Moreover, the hospitality sector feels aggrieved that the Scottish Government has not invested the £230 million that flowed into its coffers from Barnett consequentials from the UK Government’s Autumn Statement into rates relief, instead using the cash for other spending priorities. Such anger is understandable, but so equally, perhaps, is the stance taken by the Scottish Government, which says its block grant funding from the UK Government has fallen in real terms since 2022-2023 and has decided the money it has available would be put to better use in areas such as the NHS.

Ms Robison also, when the Scottish Budget was originally presented, pointed to a range of ways through which ministers were providing support on rates, including by maintaining the small business bonus scheme and introducing 100% relief for hospitality firms on the Scottish islands.

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The Scottish Government, in addition, froze the main business rate poundage but, while this was broadly welcomed, its decision to increase the intermediate and higher property rates in line with inflation has caused considerable gnashing of teeth in the retail sector. Retailers have also been angered by a proposal to reintroduce a surtax on large grocery retailers, with the Scottish Retail Consortium winning support from Usdaw, the Union of Shop, Distributive and Allied Workers, and the Confederation of British Industry in calling for the idea to be binned.

“A new surtax would be a retrograde step and firmly at odds with the [Scottish] Government’s New Deal for Business,” said SRC director David Lonsdale earlier this month. “Grocers already face a swathe of upcoming new regulations and have also been lumbered with huge costs as a result of the deposit return scheme farrago. Now they face an additional tax which even the Scottish Government admits is little more than a cash grab.”

Unhappily for Mr Yousaf & co, it was not only the retail and hospitality sectors which have been left disappointed by the Scottish Budget.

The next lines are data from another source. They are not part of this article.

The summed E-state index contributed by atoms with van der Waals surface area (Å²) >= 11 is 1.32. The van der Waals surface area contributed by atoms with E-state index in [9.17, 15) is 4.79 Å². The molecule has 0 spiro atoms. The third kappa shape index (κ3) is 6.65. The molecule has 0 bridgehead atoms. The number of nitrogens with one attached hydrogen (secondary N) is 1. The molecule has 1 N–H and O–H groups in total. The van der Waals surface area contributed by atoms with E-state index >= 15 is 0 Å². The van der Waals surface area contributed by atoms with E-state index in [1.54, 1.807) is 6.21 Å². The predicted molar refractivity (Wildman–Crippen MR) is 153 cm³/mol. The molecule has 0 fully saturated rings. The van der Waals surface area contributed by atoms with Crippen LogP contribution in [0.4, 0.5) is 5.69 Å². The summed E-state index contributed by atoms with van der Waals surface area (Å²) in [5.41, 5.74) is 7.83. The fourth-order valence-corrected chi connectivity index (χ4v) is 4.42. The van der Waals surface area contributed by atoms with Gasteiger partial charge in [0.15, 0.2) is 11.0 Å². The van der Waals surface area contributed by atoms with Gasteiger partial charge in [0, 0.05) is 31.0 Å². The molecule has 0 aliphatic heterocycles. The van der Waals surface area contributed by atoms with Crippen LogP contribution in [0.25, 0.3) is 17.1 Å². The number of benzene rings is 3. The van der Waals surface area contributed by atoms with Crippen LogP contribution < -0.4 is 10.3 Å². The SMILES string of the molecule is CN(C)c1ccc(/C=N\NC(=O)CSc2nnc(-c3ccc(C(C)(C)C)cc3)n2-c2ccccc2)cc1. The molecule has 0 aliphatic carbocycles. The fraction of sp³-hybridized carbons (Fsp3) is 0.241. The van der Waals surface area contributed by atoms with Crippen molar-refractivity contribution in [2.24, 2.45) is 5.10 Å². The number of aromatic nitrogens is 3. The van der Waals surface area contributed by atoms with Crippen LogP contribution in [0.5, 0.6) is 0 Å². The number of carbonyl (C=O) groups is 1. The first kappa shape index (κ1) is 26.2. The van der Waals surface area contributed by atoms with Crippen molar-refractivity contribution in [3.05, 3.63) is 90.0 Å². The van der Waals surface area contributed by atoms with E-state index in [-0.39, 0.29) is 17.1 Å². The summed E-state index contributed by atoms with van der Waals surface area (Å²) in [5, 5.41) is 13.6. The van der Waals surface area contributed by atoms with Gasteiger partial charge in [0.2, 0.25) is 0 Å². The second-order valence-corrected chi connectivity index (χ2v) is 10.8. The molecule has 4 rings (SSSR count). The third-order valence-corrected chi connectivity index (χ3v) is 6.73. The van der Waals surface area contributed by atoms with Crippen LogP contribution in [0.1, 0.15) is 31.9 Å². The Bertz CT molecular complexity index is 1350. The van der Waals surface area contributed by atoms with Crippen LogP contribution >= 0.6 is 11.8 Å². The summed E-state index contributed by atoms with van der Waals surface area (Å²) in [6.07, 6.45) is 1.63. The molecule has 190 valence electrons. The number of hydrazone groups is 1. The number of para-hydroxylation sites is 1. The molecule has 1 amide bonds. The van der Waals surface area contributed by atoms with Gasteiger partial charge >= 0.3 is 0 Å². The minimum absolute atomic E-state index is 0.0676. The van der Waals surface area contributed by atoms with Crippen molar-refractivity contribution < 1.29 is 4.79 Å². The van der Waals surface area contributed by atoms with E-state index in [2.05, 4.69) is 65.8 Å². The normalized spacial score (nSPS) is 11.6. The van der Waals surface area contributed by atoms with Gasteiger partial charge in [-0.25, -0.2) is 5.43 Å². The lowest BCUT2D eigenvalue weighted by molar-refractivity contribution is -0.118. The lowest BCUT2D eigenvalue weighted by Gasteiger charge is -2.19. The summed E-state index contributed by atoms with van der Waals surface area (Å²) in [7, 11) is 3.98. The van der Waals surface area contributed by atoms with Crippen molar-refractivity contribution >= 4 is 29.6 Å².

Homes for Scotland, which represents firms in the housebuilding sector, declared that cuts to the housing and building standards budget, and further reductions in the affordable housing supply programme and planning budget will limit the supply of new homes of all tenures at a time when there are acute shortages of homes in certain areas.

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“Whilst we welcome the Deputy First Minister’s commitment that housing will be treated with priority should further funds become available as a result of announcements by the Chancellor next week [in the UK Government Budget], the Budget passed [on Tuesday] will only serve to deepen the housing inequality being felt across the country and risks losing the significant socio-economic benefits that come through increased home building across all tenures,” said director of policy Fionna Kell.

Of course, no government can ever please everyone with the spending decisions it makes, even at the best of economic times. But when so many sectors are struggling because of the tough economic climate, it is no surprise the sense of disappointment is all the more acute among business groups when the support they are calling for is not completely forthcoming.

The challenge for Mr Yousaf and his team is to find a way to soften that disappointment while convincing stakeholders that his government really is on the side of business.

And it is something his local government colleagues in Glasgow perhaps ought to consider, given the fierce reaction which has met the council’s proposals to extend car parking charges in the city centre.